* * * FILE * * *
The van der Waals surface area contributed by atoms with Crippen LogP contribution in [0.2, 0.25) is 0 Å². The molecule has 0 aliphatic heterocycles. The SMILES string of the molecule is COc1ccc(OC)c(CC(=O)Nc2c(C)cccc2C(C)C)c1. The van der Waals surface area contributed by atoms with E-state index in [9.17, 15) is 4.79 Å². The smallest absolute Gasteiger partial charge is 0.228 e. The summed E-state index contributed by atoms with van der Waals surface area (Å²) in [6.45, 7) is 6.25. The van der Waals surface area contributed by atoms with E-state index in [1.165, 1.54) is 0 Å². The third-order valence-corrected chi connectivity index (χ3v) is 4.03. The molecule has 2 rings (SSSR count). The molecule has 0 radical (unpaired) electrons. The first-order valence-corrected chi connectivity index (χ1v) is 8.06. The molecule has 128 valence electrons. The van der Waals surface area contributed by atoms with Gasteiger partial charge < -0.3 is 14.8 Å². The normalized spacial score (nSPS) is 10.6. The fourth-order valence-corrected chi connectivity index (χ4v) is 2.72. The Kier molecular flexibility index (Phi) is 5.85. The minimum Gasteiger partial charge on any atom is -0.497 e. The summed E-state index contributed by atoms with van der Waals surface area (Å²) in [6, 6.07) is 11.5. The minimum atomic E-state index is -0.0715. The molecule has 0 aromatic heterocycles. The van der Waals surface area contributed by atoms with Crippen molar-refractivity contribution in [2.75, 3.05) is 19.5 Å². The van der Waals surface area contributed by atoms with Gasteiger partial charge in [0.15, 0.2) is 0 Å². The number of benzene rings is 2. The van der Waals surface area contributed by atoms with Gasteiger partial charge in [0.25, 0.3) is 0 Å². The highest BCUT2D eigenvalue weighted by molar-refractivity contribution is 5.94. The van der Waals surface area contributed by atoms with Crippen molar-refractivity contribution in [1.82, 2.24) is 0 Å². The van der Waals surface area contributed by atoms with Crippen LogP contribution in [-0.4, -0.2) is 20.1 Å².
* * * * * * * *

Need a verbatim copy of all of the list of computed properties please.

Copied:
The van der Waals surface area contributed by atoms with Crippen LogP contribution in [0.2, 0.25) is 0 Å². The molecule has 0 aliphatic heterocycles. The SMILES string of the molecule is COc1ccc(OC)c(CC(=O)Nc2c(C)cccc2C(C)C)c1. The van der Waals surface area contributed by atoms with E-state index in [9.17, 15) is 4.79 Å². The smallest absolute Gasteiger partial charge is 0.228 e. The summed E-state index contributed by atoms with van der Waals surface area (Å²) in [6.45, 7) is 6.25. The van der Waals surface area contributed by atoms with E-state index in [1.165, 1.54) is 0 Å². The third-order valence-corrected chi connectivity index (χ3v) is 4.03. The molecule has 2 rings (SSSR count). The molecule has 0 radical (unpaired) electrons. The first-order valence-corrected chi connectivity index (χ1v) is 8.06. The molecule has 128 valence electrons. The van der Waals surface area contributed by atoms with Gasteiger partial charge < -0.3 is 14.8 Å². The normalized spacial score (nSPS) is 10.6. The fourth-order valence-corrected chi connectivity index (χ4v) is 2.72. The Kier molecular flexibility index (Phi) is 5.85. The minimum Gasteiger partial charge on any atom is -0.497 e. The summed E-state index contributed by atoms with van der Waals surface area (Å²) in [6, 6.07) is 11.5. The minimum atomic E-state index is -0.0715. The molecule has 0 aromatic heterocycles. The van der Waals surface area contributed by atoms with Crippen molar-refractivity contribution in [2.75, 3.05) is 19.5 Å². The van der Waals surface area contributed by atoms with Gasteiger partial charge in [0.15, 0.2) is 0 Å². The number of benzene rings is 2. The van der Waals surface area contributed by atoms with Gasteiger partial charge in [0.25, 0.3) is 0 Å². The highest BCUT2D eigenvalue weighted by molar-refractivity contribution is 5.94. The van der Waals surface area contributed by atoms with Crippen molar-refractivity contribution in [1.82, 2.24) is 0 Å². The van der Waals surface area contributed by atoms with Crippen LogP contribution in [-0.4, -0.2) is 20.1 Å².